India vs Sri Lanka ICC World T20 2014 final: Teams shouldn’t make changes to playing XIs
MS Dhoni doesn’t like to shuffle his line-up too much, and especially when the team is winning © Getty Images
India and Sri Lanka should back their winning combination to bring their best to the ICC World T20 2014 final. Nishad Pai Vaidya reports from the venue in Dhaka.
If you were at the Sher-E-Bangla National Stadium on the eve of the ICC World T20 2014 final, you would have been amazed to find the contrasting training regimes. At the end close to the media centre, the Sri Lankans assembled to start their catching practice with coach Paul Farbrace making his players run-around during the drills. At the far end, the Indians looked very relaxed and indulged in a casual game of football. Did anyone tell them that it is the final? Well, there isn’t much one can do with a day between the semi-final and final and perhaps the Indians were just about warming up.
As the two teams trained, there was some haze in the air and it was quite cloudy at Mirpur. Since it rained cats and dogs during the Sri Lanka-West Indies semi-final, all the talk has been about the weather. Friends from all over the globe have been messaging this writer for frequent updates. “Will it rain?” That is what the visiting journalists have been asking the Bangladeshis. On Saturday, it was cloudy, but more pleasant than any day we have had in Dhaka during the tournament. Since the clouds have held their own for a few hours, one hopes they stay quiet a little longer for the finale.
During the press conference, one of the journalists had asked about Sri Lanka making four changes during the 2011 World Cup final against India. Three years down the line, it is unlikely that Sri Lanka would commit the same errors. Rangana Herath is in splendid form and should be persisted with for this contest. Sachithra Senanayake should also hold his spot. Ajantha Mendis may lose out as the Indians pick him well and Herath has usurped his spot in the side. With the batting line-up staying the same, there could be one possible change as far as the all-rounder’s spot is concerned.
Rangana Herath (centre) has been in red-hot form in the last couple of matches © Getty Images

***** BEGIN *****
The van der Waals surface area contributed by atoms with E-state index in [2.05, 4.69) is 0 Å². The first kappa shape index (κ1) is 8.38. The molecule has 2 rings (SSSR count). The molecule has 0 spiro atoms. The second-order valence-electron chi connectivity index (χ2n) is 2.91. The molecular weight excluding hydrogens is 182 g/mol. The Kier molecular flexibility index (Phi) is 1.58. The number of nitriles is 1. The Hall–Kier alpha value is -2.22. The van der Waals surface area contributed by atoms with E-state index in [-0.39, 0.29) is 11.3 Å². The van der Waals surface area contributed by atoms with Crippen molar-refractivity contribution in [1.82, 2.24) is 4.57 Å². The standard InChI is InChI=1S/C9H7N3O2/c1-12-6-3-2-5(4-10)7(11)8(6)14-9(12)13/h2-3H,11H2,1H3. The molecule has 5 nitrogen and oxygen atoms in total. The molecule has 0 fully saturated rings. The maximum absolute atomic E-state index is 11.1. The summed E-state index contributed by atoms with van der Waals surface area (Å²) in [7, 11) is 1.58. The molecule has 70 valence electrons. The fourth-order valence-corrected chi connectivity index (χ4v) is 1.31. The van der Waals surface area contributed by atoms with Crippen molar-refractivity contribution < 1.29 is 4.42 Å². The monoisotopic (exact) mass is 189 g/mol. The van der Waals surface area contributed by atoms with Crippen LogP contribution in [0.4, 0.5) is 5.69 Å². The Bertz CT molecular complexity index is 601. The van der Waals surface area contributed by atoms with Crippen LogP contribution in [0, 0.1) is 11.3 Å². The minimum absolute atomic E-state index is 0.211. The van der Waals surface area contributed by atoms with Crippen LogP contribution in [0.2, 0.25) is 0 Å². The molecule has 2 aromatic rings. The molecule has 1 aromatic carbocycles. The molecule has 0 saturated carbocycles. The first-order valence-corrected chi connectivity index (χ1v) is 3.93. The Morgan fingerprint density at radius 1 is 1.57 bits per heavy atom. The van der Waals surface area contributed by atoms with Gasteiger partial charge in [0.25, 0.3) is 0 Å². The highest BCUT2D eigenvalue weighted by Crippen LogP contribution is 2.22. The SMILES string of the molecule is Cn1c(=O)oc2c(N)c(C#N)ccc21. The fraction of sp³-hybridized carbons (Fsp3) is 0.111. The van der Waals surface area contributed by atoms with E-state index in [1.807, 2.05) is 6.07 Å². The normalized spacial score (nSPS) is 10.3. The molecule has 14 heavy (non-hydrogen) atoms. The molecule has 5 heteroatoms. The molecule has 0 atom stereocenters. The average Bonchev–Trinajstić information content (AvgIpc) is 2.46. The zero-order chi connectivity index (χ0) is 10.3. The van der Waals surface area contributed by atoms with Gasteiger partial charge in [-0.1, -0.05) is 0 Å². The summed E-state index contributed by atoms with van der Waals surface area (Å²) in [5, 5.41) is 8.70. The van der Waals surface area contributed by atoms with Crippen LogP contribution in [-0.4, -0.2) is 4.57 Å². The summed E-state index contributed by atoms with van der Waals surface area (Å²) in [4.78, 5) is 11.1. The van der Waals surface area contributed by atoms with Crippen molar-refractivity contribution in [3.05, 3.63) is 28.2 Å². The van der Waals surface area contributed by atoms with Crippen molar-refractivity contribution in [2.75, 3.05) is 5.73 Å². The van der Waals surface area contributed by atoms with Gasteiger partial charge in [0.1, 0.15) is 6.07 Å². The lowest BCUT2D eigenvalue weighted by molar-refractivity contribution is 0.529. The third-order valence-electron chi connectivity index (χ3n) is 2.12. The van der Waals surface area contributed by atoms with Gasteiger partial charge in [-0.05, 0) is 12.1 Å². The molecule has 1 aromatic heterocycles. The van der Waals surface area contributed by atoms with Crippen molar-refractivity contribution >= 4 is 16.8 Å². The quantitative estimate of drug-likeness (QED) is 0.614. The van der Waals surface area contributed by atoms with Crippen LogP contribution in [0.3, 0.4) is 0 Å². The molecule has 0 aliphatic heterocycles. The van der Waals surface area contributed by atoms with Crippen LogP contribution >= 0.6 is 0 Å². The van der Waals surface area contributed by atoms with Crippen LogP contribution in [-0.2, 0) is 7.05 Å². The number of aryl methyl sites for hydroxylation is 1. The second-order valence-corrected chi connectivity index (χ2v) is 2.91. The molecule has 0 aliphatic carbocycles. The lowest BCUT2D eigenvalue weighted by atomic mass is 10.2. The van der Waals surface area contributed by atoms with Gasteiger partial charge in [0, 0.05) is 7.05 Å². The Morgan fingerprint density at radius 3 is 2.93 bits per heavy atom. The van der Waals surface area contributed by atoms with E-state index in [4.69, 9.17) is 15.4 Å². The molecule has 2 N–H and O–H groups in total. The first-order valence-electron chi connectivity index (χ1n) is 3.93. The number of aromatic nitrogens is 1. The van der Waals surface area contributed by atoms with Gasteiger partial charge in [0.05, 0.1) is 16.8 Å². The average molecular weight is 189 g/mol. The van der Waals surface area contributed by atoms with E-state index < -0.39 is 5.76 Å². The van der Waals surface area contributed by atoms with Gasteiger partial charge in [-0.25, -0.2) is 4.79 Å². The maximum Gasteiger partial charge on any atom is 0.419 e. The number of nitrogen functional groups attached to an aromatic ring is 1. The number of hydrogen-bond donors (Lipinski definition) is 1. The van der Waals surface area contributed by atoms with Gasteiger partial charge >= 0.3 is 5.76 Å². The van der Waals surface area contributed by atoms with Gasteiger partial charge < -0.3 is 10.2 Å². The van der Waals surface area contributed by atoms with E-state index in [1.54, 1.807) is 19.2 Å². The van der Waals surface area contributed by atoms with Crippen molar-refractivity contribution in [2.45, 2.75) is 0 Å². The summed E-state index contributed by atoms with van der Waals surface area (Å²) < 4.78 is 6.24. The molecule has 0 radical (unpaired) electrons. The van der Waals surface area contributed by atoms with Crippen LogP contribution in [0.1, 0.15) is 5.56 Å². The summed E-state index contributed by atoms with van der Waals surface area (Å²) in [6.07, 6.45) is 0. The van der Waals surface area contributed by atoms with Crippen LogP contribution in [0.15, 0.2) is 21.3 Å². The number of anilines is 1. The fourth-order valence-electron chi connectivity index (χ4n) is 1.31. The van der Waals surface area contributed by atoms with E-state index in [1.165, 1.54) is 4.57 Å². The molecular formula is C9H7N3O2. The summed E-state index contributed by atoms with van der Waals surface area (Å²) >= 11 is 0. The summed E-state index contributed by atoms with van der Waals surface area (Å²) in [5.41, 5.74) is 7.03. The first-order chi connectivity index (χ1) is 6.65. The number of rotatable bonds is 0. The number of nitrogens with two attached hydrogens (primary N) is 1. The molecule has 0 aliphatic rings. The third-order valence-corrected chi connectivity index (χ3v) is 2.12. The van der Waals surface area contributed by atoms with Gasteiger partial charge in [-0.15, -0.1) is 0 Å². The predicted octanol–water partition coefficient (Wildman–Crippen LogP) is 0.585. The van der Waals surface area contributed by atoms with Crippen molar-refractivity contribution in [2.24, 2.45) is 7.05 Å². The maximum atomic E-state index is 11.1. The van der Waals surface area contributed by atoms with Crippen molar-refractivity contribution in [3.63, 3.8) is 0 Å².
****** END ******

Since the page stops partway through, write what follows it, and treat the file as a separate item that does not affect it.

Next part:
Seekuge Prasanna played the semi-final against the West Indies in place of Thisara Perera. Prasanna was perhaps brought in keeping in mind the slow surface at Mirpur and he did a decent job. With the bat as well, he was quite handy. However, in Perera, they get a hard-hitter, who can do some serious damage down the order. A genuine match winner, there would be an irresistible temptation to play him. But, as Lasith Malinga said at the press conference, Sri Lanka would make decisions looking at the track; even Dinesh Chandimal has a chance to play. But, don’t expect wholesale changes like 2011.
India have a very settled unit and prior to the semi-final, only two spots were up for grabs. And, with Ajinkya Rahane doing well against South Africa, there may only be one berth where India may think about a change. Mohit Sharma had a good outing against Australia, but struggled to maintain that in the semi-final. He started off very well, but was then put under some pressure by the Proteas batsmen. Mohammed Shami has been India’s main bowler for the past few months, but has lost his rhythm a touch in recent times. He may push Mohit, but knowing the Indian think-tank, they too will go with a winning combination.
In this format that is T20 cricket, you never know when the game would change and it is about those crucial moments. And, any player can seal the deal for his side at those junctures. Who will do it? No one knows until it unfolds. A side can only back their hunch and go in with their best possible combination. As MS Dhoni said, there isn’t room for psychological advantage in T20 cricket as it is very short. It is time to put the past behind for Sri Lanka, but the Indians would come in with that fearless attitude.
(Nishad Pai Vaidya is a Correspondent with CricketCountry and anchor for the site’s YouTube Channel. His Twitter handle is @nishad_44)